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StrongDM: Breaking Glass Scenarios

StrongDM manages and audits access to infrastructure.
  • Role-based, attribute-based, & just-in-time access to infrastructure
  • Connect any person or service to any infrastructure, anywhere
  • Logging like you've never seen

Let’s face it. If you work with any type of technology, you know that all software, hardware, and networking gear can fail in weird and unexpected ways. That’s why it’s critical that your technology stack has no single point of failure in your environment.

At StrongDM, that means having options in a break glass” scenario. We firmly believe that this is a requirement for the responsible operation of modern technology. So here’s how we tackle it.

StrongDM is a proxy that combines authentication, authorization, networking, and observability into a single product. As such, StrongDM makes it easy to maintain secure access and auditing for your workflows with fail-closed if we can’t authenticate you with our control plane (which you want for security reasons).

In the case that this happens, whether due to a misconfiguration or other issue, you would still need some level of access to your key infrastructure. That’s why StrongDM doesn’t lock you out of creating “break glass” emergency access.

How to Break Glass with StrongDM

Understanding how to break glass when using StrongDM requires a few very simple steps. The process is focused on creating accounts specifically for a break-glass scenario, protecting those accounts, and ensuring that access to those accounts is closely monitored. Here’s how:

  1. Implement a Break-Glass Account: Create a limited-access "break-glass" account with highly restricted privileges that can be used only during emergencies. This account should have a complex, unique password and be stored securely offline, accessible only to authorized personnel, such as the IT security team or senior management.
  2. Define Clear Access Policies: Develop a comprehensive set of policies and procedures for emergency access. Specify the circumstances under which the break-glass account can be used, the process for requesting access, and the necessary approvals.
  3. Multi-Factor Authentication (MFA): Enforce multi-factor authentication for the break-glass account to add an extra layer of security. This can include something the user knows (password), something the user has (smartphone or token), and/or something the user is (biometric data).
  4. Limited Time Window: Restrict the usage time window for the break-glass account. Once the emergency is resolved, disable the account immediately.
  5. Audit and Monitoring: Implement robust logging and monitoring to track all activities performed using the break-glass account. This helps in post-incident analysis and ensures accountability.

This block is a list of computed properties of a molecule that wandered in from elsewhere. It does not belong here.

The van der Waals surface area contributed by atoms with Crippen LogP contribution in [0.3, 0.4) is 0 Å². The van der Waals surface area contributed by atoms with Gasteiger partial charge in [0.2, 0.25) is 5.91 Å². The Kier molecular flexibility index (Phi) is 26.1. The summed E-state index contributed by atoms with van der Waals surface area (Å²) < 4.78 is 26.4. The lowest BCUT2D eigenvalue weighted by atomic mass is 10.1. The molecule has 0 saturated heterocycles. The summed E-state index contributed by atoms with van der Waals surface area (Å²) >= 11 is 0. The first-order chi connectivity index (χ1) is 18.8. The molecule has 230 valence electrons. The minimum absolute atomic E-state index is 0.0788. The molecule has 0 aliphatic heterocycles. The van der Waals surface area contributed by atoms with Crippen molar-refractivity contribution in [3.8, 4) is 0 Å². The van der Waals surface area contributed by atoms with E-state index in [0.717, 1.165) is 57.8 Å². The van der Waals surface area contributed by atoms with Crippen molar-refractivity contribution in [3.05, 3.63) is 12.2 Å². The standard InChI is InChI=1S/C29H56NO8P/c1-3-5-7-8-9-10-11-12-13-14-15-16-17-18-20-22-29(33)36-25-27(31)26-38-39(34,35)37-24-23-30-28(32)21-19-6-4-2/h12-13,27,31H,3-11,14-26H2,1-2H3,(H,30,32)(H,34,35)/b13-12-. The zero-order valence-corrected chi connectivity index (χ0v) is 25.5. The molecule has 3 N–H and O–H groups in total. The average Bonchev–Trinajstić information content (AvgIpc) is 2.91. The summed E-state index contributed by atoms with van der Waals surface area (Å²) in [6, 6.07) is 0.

6. Regular Testing: Conduct periodic testing and drills of the emergency access procedure to ensure that all involved parties understand their roles and responsibilities. This helps identify and address any potential issues before an actual outage occurs.
  7. Secure Offsite Backup: Maintain a secure offsite backup of essential PAM-related data, configurations, and credentials. This will allow a faster recovery in the event of a PAM system failure.
  8. Communication Plan: Develop a clear communication plan to inform stakeholders and authorized personnel about the PAM outage, the emergency access procedure, and any other relevant details.
  9. Continuous Improvement: Regularly review and update the emergency access procedure based on lessons learned from previous drills or incidents. Continuous improvement is vital for maintaining a robust and resilient security posture.

Additional Considerations

Depending on your environment, there are additional actions you can take to ensure you’re prepared for the worst and to increase the security of your break-glass credentials.

On-premises environments: If the majority of your infrastructure is hosted on-premises, you do  have the option to store credentials on a hardware key, such as a Yubikey. You can also store the physical key in a physical vault, providing an additional layer of security.

Cloud environments: In the case that your environment is primarily based in the cloud, there are additional considerations you may want to take. For example, you could:

  • Prevent the use of cloud consoles through organization-wide Service Control Policies (SCPs) for each cloud provider
  • Alert on attempts to use cloud consoles outside of emergency situations
  • In an emergency situation, temporarily remove those SCPs, and use the cloud provider’s console to access the machine 

Conclusion

Regardless of your environment, having and testing a break glass scenario and technology provides options in the case of an emergency should be a core requirement in your IAM and PAM deployments. StrongDM takes these situations seriously and we’re committed to your success even when the worst happens.

See StrongDM in action, book a demo.


About the Author

, Technical Marketing Expert, has held marketing leadership roles for Silicon Valley technology companies specializing in database, data management, and data analytics solutions. As head of content marketing at Splunk, Dominic contributed to boosting the company’s market visibility and its growth from a $100M to a $1.3B company. He brings relentless creativity to the task of connecting people with technical products to improve their lives. Dominic holds a B.S. degree in Public Relations from the University of Texas at Austin. To contact Dominic, visit him on LinkedIn.

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